The four women's doubles pairs at the centre of a match-fixing scandal at the London 2012 badminton tournament have been disqualified.
The top seeds from China, two pairs from South Korea and another from Indonesia deliberately missed shots in an apparent attempt to lose their matches in order to influence their position in the next round of the competition.
All eight players had been charged by the Badminton World Federation (BWF) with "not using one's best efforts to win a match" and "conducting oneself in a manner that is clearly abusive or detrimental to the sport".
The disqualified players are:
- China: Yu Yang and Wang Xiaoli
- South Korea: Jung Kyung Eun and Kim Ha Na
- South Korea: Jung Eun and Kim Min Jung
- Indonesia: Meiliana Jauhari and Greysia Polii
The head of the Indonesian Olympic team Erick Thohirhas said that his team will appeal against their disqualification, the Associated Press reports.
Earlier the Chinese state news agency, Xinhua, published a strongly-worded editorial condemning two Chinese badminton players.
The Chinese pair, Yu Yang and Wang Xiaoli, as well as two pairs from South Korea and one from Indonesia are accused of trying to lose in an attempt to manipulate a draw.
This behaviour seriously violated the Olympic spirit regarding fair play...Even if they finally win the gold medal...maybe the audience won't give them any applause.
In sport, morality should come before anything else. Whoever violated the rules should be criticised and looked down upon.
Jacques Rogge (IOC President) left the arena just before this game, we wonder what he would have thought had he seen this game.
All the players were booed by an irate crowd as serves were deliberately hit into the net and shots hit wide and long on an embarrassing evening for the sport.
All four pairs had already qualified for the last eight meaning the only thing at stake were the final placings in the group stage.
The fiasco began when Chinese top seeds Wang Xiaoli and Yu Yang started to show little interest in beating Koreans Jung Kyung Eun and Kim Ha Na to finish top of Group A.
Coming second would have meant avoiding compatriots and second seeds Tian Qing and Zhao Yunlei - who earlier lost to a Danish pair - at least until the final.
The Koreans responded to China's antics by copying them, prompting referee Thorsten Berg to warn all the players. The match restarted and the Koreans went on to win 21-14, 21-11. The longest rally in the first game had been just four shots.
The matter did not end there as a second Korean pair, the third seeds Ha Jung Eun and Kim Min Jung, then attempted to engineer defeat in their match against Indonesia's Meiliana Jauhari and Greysia Polii.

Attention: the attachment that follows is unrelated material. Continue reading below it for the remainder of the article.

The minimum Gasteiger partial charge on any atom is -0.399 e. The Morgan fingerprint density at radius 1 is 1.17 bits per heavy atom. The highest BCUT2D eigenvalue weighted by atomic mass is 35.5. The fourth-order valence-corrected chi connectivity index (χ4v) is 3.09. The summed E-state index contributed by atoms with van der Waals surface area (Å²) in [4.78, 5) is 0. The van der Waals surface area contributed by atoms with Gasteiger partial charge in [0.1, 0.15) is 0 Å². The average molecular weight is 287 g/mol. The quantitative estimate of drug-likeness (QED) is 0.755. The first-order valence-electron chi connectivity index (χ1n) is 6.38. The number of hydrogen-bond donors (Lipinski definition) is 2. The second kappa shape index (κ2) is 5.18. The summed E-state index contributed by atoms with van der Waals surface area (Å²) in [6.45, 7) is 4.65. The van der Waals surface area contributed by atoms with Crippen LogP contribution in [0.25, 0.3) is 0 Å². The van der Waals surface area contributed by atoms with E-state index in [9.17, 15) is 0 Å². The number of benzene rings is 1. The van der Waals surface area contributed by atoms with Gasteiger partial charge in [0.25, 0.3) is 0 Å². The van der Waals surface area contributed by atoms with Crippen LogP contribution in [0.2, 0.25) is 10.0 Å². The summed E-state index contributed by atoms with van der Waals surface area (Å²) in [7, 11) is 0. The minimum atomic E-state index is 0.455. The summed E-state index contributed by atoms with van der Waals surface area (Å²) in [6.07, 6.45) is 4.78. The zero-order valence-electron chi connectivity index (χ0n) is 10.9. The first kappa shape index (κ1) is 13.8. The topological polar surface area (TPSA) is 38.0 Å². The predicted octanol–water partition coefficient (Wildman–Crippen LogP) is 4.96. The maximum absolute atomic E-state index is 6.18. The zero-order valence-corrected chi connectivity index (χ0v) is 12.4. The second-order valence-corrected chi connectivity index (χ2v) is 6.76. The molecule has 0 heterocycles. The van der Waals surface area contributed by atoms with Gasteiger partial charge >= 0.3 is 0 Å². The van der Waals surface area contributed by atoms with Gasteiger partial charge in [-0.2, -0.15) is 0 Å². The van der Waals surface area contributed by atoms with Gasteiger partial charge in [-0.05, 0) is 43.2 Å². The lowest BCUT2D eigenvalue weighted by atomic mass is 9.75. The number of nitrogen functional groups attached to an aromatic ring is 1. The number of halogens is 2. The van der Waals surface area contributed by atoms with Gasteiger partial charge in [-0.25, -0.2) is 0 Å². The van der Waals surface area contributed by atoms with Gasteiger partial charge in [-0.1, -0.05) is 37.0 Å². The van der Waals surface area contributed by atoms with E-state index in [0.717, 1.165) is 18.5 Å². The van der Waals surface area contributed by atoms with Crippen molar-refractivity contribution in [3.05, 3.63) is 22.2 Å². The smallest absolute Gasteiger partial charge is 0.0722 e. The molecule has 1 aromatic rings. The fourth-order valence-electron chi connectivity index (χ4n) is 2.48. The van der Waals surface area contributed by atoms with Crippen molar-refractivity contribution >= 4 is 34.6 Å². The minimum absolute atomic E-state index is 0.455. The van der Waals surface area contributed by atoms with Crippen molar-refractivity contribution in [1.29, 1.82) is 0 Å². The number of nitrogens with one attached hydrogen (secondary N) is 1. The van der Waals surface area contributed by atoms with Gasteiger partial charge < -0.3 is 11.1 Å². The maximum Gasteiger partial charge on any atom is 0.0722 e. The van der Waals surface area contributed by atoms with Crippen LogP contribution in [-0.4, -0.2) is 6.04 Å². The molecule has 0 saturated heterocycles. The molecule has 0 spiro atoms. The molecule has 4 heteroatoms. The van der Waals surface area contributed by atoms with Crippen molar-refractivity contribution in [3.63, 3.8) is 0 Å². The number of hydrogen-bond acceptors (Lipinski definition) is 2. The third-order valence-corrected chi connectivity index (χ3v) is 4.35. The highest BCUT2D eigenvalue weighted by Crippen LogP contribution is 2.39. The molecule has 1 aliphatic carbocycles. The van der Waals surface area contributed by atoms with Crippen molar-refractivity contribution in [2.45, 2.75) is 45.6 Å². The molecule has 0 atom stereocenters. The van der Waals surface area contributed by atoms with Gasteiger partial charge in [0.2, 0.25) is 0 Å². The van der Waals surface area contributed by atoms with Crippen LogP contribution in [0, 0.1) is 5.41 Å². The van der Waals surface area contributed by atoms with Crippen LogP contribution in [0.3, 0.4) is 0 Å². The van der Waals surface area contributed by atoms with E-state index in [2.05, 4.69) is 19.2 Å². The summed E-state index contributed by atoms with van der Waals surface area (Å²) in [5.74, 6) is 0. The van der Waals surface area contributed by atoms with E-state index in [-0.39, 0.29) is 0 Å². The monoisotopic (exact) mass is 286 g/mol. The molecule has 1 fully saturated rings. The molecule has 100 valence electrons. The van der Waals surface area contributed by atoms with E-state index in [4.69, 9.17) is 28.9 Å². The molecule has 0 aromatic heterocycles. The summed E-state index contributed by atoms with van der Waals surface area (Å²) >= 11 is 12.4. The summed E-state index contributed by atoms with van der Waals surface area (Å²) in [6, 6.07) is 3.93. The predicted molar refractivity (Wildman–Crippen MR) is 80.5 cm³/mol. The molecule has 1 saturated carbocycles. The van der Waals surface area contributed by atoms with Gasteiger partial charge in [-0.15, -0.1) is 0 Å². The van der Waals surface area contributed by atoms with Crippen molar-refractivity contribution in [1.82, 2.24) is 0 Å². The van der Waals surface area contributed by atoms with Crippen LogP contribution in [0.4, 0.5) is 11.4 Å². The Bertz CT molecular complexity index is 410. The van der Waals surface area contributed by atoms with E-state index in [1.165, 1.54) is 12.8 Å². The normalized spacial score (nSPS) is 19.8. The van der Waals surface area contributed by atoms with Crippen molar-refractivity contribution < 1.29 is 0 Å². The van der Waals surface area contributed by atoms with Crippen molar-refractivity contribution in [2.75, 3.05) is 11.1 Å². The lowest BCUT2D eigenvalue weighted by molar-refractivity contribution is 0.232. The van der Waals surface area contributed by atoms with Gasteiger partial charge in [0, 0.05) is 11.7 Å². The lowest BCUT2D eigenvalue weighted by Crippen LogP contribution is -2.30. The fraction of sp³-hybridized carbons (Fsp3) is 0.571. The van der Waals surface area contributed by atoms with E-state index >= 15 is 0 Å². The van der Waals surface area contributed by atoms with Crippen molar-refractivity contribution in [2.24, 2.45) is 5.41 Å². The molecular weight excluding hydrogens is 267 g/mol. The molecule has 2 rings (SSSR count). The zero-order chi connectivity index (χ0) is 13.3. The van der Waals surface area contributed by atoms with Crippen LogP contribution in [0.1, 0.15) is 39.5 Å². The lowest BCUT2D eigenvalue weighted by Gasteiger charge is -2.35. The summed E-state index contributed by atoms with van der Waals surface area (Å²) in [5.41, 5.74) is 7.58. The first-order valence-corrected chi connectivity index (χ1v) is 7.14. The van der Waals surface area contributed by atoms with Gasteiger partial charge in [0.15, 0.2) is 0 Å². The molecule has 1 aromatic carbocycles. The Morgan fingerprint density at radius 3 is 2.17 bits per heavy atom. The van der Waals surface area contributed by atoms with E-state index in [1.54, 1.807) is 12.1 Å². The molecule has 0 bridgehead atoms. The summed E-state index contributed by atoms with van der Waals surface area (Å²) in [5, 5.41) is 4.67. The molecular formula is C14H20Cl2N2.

Their motive was apparent retaliation to avoid Wang and Yu in the quarter-finals, an outcome they failed to achieve as they eventually won 18-21, 21-14, 21-12.
The Indonesians were not bystanders in the affair either as they responded to the Koreans by trying to lose themselves.
Berg again intervened and brandished the black card to disqualify the players but quickly rescinded his decision on protest. However, the histrionics - now including time-wasting - continued as the crowd became increasingly restless.
– Sung Han-kook, Korea's coach
The Chinese started this. They did it first. It is a complicated thing with the draws. They didn't want to meet each other in the semi-final, they don't want that to happen. They [BWF] should do something about that.
Yu claimed the Chinese tactics had been to preserve energy ahead of the knockout phase.
– Yu Yang, China
Actually these opponents really were strong. This is the first time we've played them and tomorrow it's the knockout rounds, so we've already qualified and we wanted to have more energy for the knockout rounds.
Gail Emms, a British Olympic silver medallist in 2004, has called the episode "embarrassing" and called for the four pairs to be disqualified. She told the BBC's Five Live radio:
– Gail Emms, British Olympic silver medallist
If badminton wants to save face I personally feel they should disqualify the four pairs and re-instate the pairs who came third and fourth in the group and then have a better competition. You cannot do this in an Olympic Games, this is something that is not acceptable and it just makes not only our sport but the organisers and the poor crowd who had to watch, who pay good money to watch two matches ... It was just disgraceful, absolutely disgraceful. I would disqualify them.
International Olympic Committee president Jacques Rogge had been at the badminton but had left shortly before the drama unfolded.